Forty Years On; Still A Long Way To Go
“In the schools more Negro students are demanding courses that lead to college and beyond, refusing to settle for the crude vocational training that limited so many of them in the past,” wrote Martin Luther King in his autobiography, Where Do We Go From Here: Chaos or Community. If King were alive today, would he be pleased with the progress African-Americans have made in moving to college and beyond? Or disappointed? How are African-American students faring now, compared to 42 years ago?
The good news is that since Dr. King’s death, the number of African-Americans over the age of 25 with a high school diploma has increased by over 214%. (This is according to the U.S. Census Bureau). At this rate, African-Americans will reach equality in high school attainment with whites by 2018. The end of legally segregated schools has brought many opportunities for educational advancement by African-Americans. College graduation rates have moved forward at a slower pace than the high school rates, but nevertheless, there has been significant progress: the African-American college graduation rate has increased by almost 400% since 1968. Back then the black graduation rate was 41% of the white rate. Today it is 61%.
The bad news is that as a nation, we still have a long way to go. For even though the number of African-Americans with high school diplomas has risen dramatically, and segregation is now illegal, it is also true that African-American students are more likely to find themselves in the lowest-performing schools with student populations that are disproportionately poor. Indeed, the United Nations Committee on the Elimination of Racial Discrimination recognized in 2008 that there is “the persistence of de facto segregation in public schools” in the United States.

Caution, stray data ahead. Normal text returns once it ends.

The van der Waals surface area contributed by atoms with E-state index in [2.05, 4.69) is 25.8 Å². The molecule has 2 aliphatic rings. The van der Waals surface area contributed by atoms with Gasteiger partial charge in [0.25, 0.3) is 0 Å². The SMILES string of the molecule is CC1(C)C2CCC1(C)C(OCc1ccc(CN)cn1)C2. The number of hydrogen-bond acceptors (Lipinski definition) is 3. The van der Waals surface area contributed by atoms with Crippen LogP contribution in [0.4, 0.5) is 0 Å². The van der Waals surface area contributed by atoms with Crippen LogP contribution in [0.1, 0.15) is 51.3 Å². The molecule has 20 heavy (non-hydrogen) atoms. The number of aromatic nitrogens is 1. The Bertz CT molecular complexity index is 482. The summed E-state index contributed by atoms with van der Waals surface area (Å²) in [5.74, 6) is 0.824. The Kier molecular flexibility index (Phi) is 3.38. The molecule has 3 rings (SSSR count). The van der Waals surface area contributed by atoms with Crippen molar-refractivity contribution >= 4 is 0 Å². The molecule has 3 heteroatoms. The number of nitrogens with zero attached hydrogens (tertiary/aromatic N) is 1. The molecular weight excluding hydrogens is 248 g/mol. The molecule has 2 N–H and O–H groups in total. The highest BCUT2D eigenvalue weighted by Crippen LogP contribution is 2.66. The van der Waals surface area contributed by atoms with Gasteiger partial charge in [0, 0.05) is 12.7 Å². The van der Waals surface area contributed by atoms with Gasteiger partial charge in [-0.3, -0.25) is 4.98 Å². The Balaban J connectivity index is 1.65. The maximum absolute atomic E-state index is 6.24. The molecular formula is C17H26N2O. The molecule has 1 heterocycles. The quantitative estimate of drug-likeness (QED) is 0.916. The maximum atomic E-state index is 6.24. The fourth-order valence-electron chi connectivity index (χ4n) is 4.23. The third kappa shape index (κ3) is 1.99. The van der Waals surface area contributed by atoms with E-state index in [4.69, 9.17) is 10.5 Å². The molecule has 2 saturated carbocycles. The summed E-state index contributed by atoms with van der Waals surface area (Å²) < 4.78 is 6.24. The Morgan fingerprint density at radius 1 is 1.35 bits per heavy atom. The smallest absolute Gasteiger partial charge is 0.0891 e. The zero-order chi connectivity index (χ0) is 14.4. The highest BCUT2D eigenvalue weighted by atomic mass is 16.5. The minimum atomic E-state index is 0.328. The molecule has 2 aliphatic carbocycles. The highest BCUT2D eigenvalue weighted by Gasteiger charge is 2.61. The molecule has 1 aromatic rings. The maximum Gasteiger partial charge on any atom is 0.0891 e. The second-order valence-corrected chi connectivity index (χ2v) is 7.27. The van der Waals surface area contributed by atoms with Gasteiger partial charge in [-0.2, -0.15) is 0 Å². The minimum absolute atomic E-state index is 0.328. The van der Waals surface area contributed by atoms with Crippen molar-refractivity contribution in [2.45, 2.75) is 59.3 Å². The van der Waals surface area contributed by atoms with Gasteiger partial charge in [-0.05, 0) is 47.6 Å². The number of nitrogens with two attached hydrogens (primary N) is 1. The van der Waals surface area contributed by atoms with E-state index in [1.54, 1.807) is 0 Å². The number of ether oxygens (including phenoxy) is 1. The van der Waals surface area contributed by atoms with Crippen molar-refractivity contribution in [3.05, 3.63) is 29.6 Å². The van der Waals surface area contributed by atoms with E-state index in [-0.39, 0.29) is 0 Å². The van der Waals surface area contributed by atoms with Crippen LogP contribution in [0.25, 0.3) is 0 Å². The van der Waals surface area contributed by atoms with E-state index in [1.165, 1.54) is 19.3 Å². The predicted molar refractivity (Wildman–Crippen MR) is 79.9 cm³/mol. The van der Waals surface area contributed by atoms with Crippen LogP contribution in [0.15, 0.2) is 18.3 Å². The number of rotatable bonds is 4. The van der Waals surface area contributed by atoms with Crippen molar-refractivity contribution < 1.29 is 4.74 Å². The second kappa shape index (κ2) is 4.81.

Looked at from the perspective of the No Child Left Behind Act(NCLB), the picture is similar. Between 2004 and 2008, scores for young minority students increased, but so did those of white students, leaving the achievement gap firmly and widely in place. “There’s not much indication that NCLB is causing the kind of change we were all hoping for,” said G. Gage Kingsbury, a testing expert who is a director at the Northwest Evaluation Association in Portland, OR. “Trends after the law took effect mimic trends we were seeing before. But in terms of watershed change, that doesn’t seem to be happening.”
Even more alarming, some African-Americans college graduates in search of a job have taken to “whitening” their resumes. In a front page story on racial disparities in hiring minorities, published in the New York Times in December, several of the two dozen college-educationed blacks interviewed admitted that they had taken steps to hide their race, or at least the diminish the level of “blackness” in their resumes. One young woman omitted the name of her college, a historically black university, while another changed her name from “Tahani” to “T.S.” They felt they had to do this to eliminate one more
potential hurdle that might keep them from even getting an interview. Research has shown that applicants with black-sounding names get fewer callbacks than those with white-sounding names, even when they have equivalent credentials.
I’m sure that Dr. King would be pleased with the progress we have made in the past 42 years, but would let us know that we still have a long way to go.
Quinn Anya: Creative Commons